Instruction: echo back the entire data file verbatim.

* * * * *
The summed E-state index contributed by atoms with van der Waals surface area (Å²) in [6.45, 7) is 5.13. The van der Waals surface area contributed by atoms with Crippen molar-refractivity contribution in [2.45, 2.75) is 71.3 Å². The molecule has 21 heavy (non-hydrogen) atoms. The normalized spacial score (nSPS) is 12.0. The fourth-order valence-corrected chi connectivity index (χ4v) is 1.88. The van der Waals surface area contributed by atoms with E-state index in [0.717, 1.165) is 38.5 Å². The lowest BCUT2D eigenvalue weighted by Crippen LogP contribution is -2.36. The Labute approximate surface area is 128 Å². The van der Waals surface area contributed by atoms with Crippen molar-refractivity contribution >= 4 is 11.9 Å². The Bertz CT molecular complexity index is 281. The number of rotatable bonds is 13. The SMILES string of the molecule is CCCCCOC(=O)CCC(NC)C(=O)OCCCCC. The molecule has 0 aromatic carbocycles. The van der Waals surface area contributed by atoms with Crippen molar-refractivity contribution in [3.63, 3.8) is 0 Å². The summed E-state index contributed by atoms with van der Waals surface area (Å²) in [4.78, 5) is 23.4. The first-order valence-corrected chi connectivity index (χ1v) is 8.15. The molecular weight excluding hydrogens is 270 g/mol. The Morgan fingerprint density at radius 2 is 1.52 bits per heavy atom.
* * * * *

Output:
The summed E-state index contributed by atoms with van der Waals surface area (Å²) in [6.45, 7) is 5.13. The van der Waals surface area contributed by atoms with Crippen molar-refractivity contribution in [2.45, 2.75) is 71.3 Å². The molecule has 21 heavy (non-hydrogen) atoms. The normalized spacial score (nSPS) is 12.0. The fourth-order valence-corrected chi connectivity index (χ4v) is 1.88. The van der Waals surface area contributed by atoms with E-state index in [0.717, 1.165) is 38.5 Å². The lowest BCUT2D eigenvalue weighted by Crippen LogP contribution is -2.36. The Labute approximate surface area is 128 Å². The van der Waals surface area contributed by atoms with Crippen molar-refractivity contribution >= 4 is 11.9 Å². The Bertz CT molecular complexity index is 281. The number of rotatable bonds is 13. The SMILES string of the molecule is CCCCCOC(=O)CCC(NC)C(=O)OCCCCC. The molecule has 0 aromatic carbocycles. The van der Waals surface area contributed by atoms with Crippen molar-refractivity contribution in [3.63, 3.8) is 0 Å². The summed E-state index contributed by atoms with van der Waals surface area (Å²) in [4.78, 5) is 23.4. The first-order valence-corrected chi connectivity index (χ1v) is 8.15. The molecular weight excluding hydrogens is 270 g/mol. The Morgan fingerprint density at radius 2 is 1.52 bits per heavy atom.